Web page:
* I must say a big thank you to the Holmesdale Natural History Club’s current President Andy for providing me with information about Alfred and their club. The club still exists today, and you can find their website here.

Alfred Ernest Tonge’s Stereoscopic Photograph‘s

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The Nature Stereoscopic Club
Folio: B Date: Aug 1927
Member’s Name: A E Tonge
Subject: Eggs of Chocolate Tip Moth x 10 in Situ on Aspen Leaf.

Criticisms:
– A well rendered slide. How many of these eggs of moths – seem to be quite smooth shells, without any markings, as designs.
– The eggs are beautifully done. R.C. (Ralph Chislett)
– Very fine.
– This is a real beauty in spite of prints beings gaslight.
– An excellent result but slightly marred by streaks of mounting. Is the leaf surface eroded beneath the eggs? If so by what? J.G.W.
– A fine egg slide in every way.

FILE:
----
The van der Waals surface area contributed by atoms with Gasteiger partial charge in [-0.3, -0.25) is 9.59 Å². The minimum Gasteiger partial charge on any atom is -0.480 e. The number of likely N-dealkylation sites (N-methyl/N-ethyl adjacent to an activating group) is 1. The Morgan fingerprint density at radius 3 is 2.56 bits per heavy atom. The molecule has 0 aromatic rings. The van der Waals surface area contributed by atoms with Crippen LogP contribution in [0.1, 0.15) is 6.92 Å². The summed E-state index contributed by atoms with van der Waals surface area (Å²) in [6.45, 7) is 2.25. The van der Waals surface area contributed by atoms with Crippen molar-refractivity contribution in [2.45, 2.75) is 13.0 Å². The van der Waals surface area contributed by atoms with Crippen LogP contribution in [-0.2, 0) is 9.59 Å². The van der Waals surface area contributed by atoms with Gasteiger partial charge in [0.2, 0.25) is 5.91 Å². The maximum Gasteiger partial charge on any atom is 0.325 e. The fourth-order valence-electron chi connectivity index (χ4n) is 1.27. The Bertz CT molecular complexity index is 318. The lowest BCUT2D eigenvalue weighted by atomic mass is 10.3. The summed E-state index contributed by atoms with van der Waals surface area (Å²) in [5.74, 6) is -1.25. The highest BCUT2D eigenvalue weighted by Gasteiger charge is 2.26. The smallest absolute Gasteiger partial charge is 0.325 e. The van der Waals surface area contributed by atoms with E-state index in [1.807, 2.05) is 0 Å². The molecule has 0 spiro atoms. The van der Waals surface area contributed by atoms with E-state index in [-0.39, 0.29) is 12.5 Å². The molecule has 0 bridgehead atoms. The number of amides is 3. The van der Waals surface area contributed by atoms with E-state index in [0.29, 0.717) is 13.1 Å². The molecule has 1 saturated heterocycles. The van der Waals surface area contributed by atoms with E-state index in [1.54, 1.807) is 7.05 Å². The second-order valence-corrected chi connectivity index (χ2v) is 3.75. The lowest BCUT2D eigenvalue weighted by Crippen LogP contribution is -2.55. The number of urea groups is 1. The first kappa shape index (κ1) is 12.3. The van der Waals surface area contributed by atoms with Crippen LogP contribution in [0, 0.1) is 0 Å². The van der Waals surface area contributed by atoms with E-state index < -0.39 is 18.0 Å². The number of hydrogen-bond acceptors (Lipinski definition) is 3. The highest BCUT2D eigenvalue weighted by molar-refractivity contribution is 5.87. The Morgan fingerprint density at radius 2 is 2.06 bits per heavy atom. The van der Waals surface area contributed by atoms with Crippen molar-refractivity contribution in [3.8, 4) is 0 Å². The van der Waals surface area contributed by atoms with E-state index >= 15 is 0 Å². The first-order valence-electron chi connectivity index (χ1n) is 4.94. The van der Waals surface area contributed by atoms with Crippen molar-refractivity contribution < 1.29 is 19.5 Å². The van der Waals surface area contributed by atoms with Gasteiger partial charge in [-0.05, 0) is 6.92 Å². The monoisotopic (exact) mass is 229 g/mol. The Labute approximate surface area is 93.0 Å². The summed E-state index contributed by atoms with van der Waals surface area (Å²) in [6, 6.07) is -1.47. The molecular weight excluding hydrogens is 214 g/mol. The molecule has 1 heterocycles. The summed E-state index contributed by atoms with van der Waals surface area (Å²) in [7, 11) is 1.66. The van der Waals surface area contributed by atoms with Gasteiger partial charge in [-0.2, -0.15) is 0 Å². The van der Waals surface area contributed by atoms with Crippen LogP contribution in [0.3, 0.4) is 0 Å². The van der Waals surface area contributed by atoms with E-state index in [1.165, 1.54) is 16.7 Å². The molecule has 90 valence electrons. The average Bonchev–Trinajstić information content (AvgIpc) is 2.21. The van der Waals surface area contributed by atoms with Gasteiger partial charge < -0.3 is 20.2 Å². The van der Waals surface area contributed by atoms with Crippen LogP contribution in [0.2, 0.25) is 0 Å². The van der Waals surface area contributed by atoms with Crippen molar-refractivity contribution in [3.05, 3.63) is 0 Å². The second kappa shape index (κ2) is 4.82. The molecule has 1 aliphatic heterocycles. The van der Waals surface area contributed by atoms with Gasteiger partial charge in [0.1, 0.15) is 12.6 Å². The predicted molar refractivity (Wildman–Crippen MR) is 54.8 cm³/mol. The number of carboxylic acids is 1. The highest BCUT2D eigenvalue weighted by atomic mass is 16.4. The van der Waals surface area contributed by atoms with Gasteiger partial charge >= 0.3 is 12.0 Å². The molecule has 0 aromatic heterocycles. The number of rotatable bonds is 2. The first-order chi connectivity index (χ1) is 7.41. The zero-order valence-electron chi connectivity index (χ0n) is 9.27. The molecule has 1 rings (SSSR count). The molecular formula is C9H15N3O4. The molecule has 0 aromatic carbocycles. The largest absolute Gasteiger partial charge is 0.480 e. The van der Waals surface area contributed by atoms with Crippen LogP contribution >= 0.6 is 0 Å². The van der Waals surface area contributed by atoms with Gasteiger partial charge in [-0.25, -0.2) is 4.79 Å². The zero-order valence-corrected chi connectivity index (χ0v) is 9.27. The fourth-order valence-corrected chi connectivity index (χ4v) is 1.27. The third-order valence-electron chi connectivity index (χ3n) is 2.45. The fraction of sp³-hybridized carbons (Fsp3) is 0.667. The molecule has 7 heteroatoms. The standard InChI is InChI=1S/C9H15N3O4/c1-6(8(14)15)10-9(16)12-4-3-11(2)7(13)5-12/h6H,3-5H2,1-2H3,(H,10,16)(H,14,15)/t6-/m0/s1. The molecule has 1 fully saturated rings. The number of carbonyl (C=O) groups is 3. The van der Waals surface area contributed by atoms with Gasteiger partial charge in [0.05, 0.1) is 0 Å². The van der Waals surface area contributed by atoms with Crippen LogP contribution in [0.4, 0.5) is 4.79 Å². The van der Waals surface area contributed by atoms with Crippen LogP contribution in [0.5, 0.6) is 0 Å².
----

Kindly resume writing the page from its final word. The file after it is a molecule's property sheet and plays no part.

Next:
– To J.G.W.: There is no erosion of the leaf under the eggs. The darker slate is the cement used by the parent moth to fix the eggs firmly. A.E.T. (Alfred’s reply)
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-Very good.
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The Nature Stereoscopic Club
Folio: D. Date: Nov 1927.
Member’s Name: A E Tonge
Subject: Egg of Coxcomb Prominent Moth x 10. An unusually large batch found wild laid under a birch leaf. The eggs are pale bluish green in colour.

Criticisms:
– All your slides of eggs of Lepidoptera are most interesting to me as I collect myself, but must see magnified. Very excellent work.
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The Nature Stereoscopic Club
Folio: B Date: Jan 1928
Member’s Name: A E Tonge
Subject: Batch of eggs of C thragritidis a moth found in reed beds which so far as I know has no English name. They are wild laid inside the leaf sheath of the reed x 10.

Criticisms:
– Excellent

The geek in me really wishes they had also mentioned the cameras and techniques used. I just need a time machine and a natter with all of them, not least because I feel I know them personally now! I must express gratitude to the Royal Photographic Society for publishing their Journal archive online; it’s been such a fantastic resource in helping me to track these three great ambassadors of nature photography down.

Rebecca